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Drummer | Producer | Composer | Clinician | Professor

Ralph Salmins

Ralph’s signature groove has made him studio and live drummer of choice for artists, producers and composers worldwide and he has performed or recorded with Paul McCartney, Bjork, George Martin, Aretha Franklin, Elton John, Madonna, Dionne Warwick, Quincy Jones, Diana Ross, Jeff Beck, Tori Amos, Burt Bacharach, Alison Krauss, Gary Moore, Alanis Morissette, Tom Jones, Mike Oldfield, Nik Kershaw, Ronnie Wood, The Beach Boys, Elvis Costello, Keith Emerson, and many more. Ralph toured the world in Van Morrison’s band from 1995-1999 and 2005-6, recording four albums with him. He has played on the soundtracks to over 180 movies, including Harry Potter: The Prisoner of Askhaban, Goldeneye, Tomorrow Never Dies, Charlie and The Chocolate Factory, Evita, Fantastic Mr. Fox, Gosford Park, Johnny English, Judy, King Arthur, The Last King of Scotland, Moulin Rouge and Lord of The Rings: Return Of The King. Ralph joined celtic rockers The Waterboys in 2011 and continues to record and tour internationally with the band. In a lifetime commitment to education, Ralph was first invited to teach at The Royal College of Music 29 years ago and he hasn’t stopped. He has been at The Guildhall School of Music & Drama for 10 years. Ralph shares his studio, The Bunker, with Haydn Bendall where they work together and independently on many and varied projects. He has a lifelong passion for recording and is recognised for his expertise in recording drums in particular. He has been nominated four times for the British Jazz Awards, regularly ranked top ten in Rhythm Magazine Readers Polls and won the 2003 Reader’s Poll Studio Category at He was winner of the best drummer category at the British Jazz awards in 2006 and 2007.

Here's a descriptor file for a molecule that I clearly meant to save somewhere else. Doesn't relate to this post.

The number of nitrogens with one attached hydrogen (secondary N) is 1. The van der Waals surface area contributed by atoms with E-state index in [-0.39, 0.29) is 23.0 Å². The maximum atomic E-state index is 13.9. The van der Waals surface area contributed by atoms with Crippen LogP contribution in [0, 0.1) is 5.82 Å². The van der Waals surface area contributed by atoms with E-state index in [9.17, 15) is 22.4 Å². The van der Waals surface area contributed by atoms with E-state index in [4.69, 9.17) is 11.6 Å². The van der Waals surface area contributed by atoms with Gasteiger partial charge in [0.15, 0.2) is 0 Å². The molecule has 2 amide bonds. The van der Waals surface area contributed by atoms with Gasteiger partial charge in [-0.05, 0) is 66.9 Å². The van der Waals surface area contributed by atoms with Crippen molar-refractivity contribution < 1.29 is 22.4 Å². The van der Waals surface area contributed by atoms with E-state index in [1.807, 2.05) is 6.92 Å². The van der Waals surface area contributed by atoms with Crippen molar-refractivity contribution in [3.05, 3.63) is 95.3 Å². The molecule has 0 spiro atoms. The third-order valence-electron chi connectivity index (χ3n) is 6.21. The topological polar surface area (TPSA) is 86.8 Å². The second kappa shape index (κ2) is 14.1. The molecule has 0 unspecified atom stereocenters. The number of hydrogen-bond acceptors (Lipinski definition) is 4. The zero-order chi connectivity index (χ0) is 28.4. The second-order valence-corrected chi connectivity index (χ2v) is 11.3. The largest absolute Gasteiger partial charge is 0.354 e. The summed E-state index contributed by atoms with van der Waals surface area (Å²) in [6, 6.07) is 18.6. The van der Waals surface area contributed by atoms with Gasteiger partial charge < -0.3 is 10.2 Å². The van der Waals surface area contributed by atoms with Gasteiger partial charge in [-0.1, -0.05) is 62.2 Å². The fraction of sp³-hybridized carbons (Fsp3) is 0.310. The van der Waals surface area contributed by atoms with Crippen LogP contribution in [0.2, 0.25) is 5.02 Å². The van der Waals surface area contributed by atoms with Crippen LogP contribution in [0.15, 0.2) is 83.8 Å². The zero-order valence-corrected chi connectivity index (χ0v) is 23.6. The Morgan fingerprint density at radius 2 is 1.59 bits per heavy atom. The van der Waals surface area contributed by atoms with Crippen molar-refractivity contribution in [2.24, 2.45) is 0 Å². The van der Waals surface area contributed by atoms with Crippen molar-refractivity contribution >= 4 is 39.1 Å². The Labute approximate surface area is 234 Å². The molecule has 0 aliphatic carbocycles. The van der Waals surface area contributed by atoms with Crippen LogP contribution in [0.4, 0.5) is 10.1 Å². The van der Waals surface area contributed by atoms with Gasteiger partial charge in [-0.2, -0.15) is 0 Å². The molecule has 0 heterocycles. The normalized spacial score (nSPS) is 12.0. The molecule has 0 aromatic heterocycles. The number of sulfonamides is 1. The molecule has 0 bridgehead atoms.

Why did you take up the drums and how old were you?


I was 12 years old and I wanted to play the drums because I had very much enjoyed watching drummers play in bands.  I also had a pal at school, Rob Wilson from Foote’s, who was into drums and he was a catalyst in firing up my interest in playing drums.